Skip to content

James MacDonald

James MacDonald received a BS in Environmental Biology from Columbia and a PhD in Ecology and Evolution from Rutgers University, spending 4 years in Central America collecting data on fish in mangrove forests. His research has been published in scholarly journals such as Estuaries and Coasts and Biological Invasions. He currently works in fisheries management and outreach in New York.

The wreck of the H.M.S. Deal Castle off Puerto Rico, in the hurricane of 1780 with the crew escaping on a raft, by John Thomas Serres

The Dramatic Waves That Sink Ships

Rogue waves are becoming larger and more dangerous. But even long-term studies have not made these waves any easier to predict or avoid.
Los Angeles

Why Is It So Much Hotter in the City?

On a sunny day, a city can be several degrees warmer than the surrounding countryside. Could better building materials make cities absorb less heat?
A Wafer of the Latest D-Wave Quantum Computers

What Is a Quantum Computer?

Researchers claim to have turned back time inside a quantum computer. Meanwhile, most of us are still trying to wrap our minds around what that even means.
A thumbprint on a screen

How Scientific Is Forensic Science?

We like to think that physical evidence is a foolproof way to lock in a conviction. The problem is that forensic science isn't exactly a science.

Kuiper Belt Objects Are as Mysterious as They Are Distant

Recently the New Horizons spacecraft made the first flyby of a Kuiper Belt Object (KBO) in the extreme outer solar system. What do we know about KBOs?
A meteor striking earth

How to Avoid a Meteor

It isn’t likely that Earth will be hit by a large meteor, but if it were, the results would be catastrophic.
Reflection of crocodile submerged in water, Australia

Coexisting With Crocodiles

Conservation efforts have led to increased crocodile populations in areas like the Philippines. It's great news for the crocs. Not so much for the people.
An opossum feigning death

The Biology of Death-Feigning

Some animals, when faced with predators, play dead instead of trying to escape. But for death-feigning to work, a lot of things have to go well.
Bilateral Gynandromorph Cardinal

The Mysterious Gynandromorph

Gynandromorphy is an extremely rare condition in which an animal is half male and half female. It's most visible in birds and butterflies.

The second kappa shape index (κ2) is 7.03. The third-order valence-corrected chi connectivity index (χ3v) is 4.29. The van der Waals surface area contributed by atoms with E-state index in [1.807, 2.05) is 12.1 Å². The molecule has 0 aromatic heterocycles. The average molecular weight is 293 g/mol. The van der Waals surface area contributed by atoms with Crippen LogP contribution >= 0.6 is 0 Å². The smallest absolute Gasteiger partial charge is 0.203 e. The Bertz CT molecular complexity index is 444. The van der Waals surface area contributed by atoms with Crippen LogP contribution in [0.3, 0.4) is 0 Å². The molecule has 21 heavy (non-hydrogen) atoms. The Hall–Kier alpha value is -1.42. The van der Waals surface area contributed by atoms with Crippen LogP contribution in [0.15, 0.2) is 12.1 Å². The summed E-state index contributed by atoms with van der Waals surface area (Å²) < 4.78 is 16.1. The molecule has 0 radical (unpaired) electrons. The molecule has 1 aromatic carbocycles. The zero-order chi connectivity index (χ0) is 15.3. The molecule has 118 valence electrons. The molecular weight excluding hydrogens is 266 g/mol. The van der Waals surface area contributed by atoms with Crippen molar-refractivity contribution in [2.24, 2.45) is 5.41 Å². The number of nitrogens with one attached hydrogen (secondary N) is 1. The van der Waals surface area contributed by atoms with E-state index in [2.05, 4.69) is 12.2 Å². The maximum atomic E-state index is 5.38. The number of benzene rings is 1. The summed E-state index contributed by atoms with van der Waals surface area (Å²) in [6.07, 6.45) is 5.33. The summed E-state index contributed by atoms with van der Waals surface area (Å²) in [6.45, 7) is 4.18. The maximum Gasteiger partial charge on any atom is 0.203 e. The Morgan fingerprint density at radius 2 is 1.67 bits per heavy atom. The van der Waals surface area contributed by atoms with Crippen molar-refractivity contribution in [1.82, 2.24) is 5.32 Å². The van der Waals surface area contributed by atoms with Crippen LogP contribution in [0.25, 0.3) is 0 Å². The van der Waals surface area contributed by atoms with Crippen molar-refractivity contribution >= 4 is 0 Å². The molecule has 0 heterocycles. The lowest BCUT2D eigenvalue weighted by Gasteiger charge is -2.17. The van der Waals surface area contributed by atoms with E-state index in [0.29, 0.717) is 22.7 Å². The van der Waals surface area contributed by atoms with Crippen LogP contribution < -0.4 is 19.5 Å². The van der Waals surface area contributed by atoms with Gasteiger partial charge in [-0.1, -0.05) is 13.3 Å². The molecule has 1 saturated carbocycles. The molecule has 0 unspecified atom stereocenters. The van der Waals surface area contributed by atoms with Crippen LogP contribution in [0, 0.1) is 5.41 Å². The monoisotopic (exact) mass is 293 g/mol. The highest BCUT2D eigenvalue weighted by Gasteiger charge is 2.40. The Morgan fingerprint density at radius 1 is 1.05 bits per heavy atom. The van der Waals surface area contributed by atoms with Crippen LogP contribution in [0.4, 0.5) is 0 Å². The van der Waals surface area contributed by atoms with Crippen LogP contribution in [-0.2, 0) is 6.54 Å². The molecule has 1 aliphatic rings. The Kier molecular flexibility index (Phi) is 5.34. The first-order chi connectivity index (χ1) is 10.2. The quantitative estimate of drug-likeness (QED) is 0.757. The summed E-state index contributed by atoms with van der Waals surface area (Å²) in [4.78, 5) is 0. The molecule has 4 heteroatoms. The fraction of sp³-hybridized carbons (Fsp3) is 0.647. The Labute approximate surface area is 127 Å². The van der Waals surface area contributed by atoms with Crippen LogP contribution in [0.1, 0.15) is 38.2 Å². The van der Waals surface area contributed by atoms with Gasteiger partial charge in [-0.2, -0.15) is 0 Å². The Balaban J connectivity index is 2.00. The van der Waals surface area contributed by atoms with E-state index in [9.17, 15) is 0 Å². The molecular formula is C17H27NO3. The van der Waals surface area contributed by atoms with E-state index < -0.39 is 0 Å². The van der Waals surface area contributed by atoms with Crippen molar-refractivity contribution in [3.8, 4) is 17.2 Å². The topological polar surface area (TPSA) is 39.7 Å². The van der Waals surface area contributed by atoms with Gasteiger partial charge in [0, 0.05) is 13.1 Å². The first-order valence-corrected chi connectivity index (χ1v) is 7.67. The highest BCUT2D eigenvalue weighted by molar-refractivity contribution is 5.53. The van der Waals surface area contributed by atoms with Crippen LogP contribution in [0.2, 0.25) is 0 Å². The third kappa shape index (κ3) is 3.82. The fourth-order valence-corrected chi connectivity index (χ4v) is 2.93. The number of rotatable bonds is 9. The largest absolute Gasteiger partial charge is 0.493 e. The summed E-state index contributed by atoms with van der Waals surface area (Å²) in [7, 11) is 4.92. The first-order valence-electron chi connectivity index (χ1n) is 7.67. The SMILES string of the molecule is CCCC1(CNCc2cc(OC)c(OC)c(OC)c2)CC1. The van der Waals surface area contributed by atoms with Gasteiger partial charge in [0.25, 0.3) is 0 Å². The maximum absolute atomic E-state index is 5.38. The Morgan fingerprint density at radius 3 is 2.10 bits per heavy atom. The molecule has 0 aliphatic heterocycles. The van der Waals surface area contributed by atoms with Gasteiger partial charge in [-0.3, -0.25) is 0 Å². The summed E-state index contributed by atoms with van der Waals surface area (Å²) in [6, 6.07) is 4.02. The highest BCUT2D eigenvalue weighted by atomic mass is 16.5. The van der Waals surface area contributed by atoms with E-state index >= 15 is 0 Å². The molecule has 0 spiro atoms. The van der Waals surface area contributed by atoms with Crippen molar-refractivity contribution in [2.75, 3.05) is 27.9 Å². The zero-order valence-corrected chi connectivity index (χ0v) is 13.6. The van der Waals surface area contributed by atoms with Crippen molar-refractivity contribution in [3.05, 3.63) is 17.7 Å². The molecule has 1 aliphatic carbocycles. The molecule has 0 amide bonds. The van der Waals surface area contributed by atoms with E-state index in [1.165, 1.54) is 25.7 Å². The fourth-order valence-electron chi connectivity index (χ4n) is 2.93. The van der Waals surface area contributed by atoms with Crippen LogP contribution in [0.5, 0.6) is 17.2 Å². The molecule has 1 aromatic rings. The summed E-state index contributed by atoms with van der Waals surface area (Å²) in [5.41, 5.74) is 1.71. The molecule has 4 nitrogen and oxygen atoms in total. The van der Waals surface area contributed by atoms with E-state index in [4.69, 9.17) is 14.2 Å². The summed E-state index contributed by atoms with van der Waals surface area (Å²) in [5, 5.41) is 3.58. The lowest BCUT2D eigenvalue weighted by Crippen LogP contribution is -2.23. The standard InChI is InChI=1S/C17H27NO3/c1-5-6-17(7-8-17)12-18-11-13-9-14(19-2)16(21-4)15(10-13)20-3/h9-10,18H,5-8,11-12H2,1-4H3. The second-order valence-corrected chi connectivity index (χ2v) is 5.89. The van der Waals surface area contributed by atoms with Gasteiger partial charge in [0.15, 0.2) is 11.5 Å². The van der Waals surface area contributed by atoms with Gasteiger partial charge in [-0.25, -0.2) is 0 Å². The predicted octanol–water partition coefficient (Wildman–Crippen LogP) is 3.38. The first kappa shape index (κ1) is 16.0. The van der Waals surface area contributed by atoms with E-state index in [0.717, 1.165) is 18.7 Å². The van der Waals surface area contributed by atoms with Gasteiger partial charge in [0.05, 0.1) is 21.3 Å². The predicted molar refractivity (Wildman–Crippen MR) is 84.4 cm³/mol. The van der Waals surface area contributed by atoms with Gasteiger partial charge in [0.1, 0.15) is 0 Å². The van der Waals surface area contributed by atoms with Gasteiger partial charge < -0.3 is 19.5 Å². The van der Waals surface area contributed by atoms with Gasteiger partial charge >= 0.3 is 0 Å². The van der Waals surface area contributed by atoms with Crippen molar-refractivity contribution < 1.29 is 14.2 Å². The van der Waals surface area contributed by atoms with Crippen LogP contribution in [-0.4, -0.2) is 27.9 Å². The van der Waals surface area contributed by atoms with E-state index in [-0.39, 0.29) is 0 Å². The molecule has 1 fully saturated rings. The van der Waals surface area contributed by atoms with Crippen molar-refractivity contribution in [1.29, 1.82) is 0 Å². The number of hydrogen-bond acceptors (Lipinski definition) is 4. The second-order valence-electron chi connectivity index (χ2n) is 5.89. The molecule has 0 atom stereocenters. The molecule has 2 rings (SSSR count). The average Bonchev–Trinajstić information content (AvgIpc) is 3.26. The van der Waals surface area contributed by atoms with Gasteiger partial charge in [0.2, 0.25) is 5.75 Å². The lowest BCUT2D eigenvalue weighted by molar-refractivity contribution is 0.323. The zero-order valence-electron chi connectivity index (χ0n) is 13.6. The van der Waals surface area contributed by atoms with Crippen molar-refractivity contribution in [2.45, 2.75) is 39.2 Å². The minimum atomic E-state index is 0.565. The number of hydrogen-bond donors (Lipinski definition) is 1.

Long-tailed pangolin (Phataginus tetradactyla), Mangamba, Littoral Province, Cameroon

The Pangolin Extinction Vortex

This shy, strange-looking, nocturnal mammal has been poached nearly to extinction.
Source: https://commons.wikimedia.org/wiki/File:Golfstream.jpg

Remembering Climate Pioneer Dr. Wallace Broecker

He brought us the term "global warming," furthering our understanding of the ways in which people affect the planet's climate.
Honeybee Apis mellifera

Are Honey Bees Bad for Wild Bees?

Recently, the health of the honey bees has been a topic of some concern. But many scientists think we should actually be worrying about wild bees instead.
A tractor spreads biosolids in a field

What To Do about Biosolids

People are understandably reluctant to make much use of sewer sludge. Can rebranding human waste as "biosolids" change the public's mind?
Two Sumatran tigers

Mating at the Zoo Can Be Dangerous

A Sumatran tiger killed the female he was meant to mate with. Mating endangered species in captivity has long been a problem, if not always to such dramatic effect.
Source: https://commons.wikimedia.org/wiki/File:Argonauta_argo_Merculiano.jpg

Paper Nautilus, Octopus of the Open Sea

Why the argonaut, or paper nautilus, may be your new favorite cephalopod.
Replica of a Denisovan molar, originally found in Denisova Cave in 2000

Denisovans and Neanderthals Interbred in a Giant Cave

New findings shed light on how humans' ancestors interbred, but the Denisovans remain quite mysterious.
A tarsier

Can Wildlife Adapt to Heat Waves?

Heatwaves have led to widespread deaths of animals like big-eyed tarsiers and flying foxes. Is there hope for species like this as temperatures rise?
Two wolves

The Totally Unromantic Origin of Monogamy

Evolutionary biology offers theories as to why some mammals engage in monogamy. And no, it's not because they're in love. (Sorry.)
Wild coffee

Protecting Food’s Wild Relatives

The wild ancestors of coffee and other vital crops are at risk, leaving much of the world's food supply vulnerable to catastrophe.
A seismic survey vessel

How Offshore Oil Exploration Affects Marine Life

Offshore oil and gas exploration in the Atlantic Ocean will involve seismic blasts, which may be harmful to whales and marine mammals.
An Eastern Lowland Gorilla infant

When Endangered Wildlife Gets Inbred

The endangered eastern lowland gorilla populations are now so small that the species is facing a new threat: loss of genetic diversity.
An artist's rendering of space travel

The “Real” Warp Drive

Sure, it sounds like science fiction. But some researchers suggest that warp drives might actually be a possibility.
Xipe Totec Impersonator from AD 600-900

The Festival of the Flayed God

The terrifying and gruesome rituals of the Flayed God had a symbolic subtext that was somewhat gentler than one might imagine.
A birds-eye view of a farm.

Does Organic Agriculture Contribute to Climate Change?

Organic agriculture seems like it would be better for the environment than conventional. But a new study suggests it produces more carbon dioxide.
Physarum polycephalum

Amoebas Are Smarter Than They Appear

Why slime molds can solve math problems that you can't.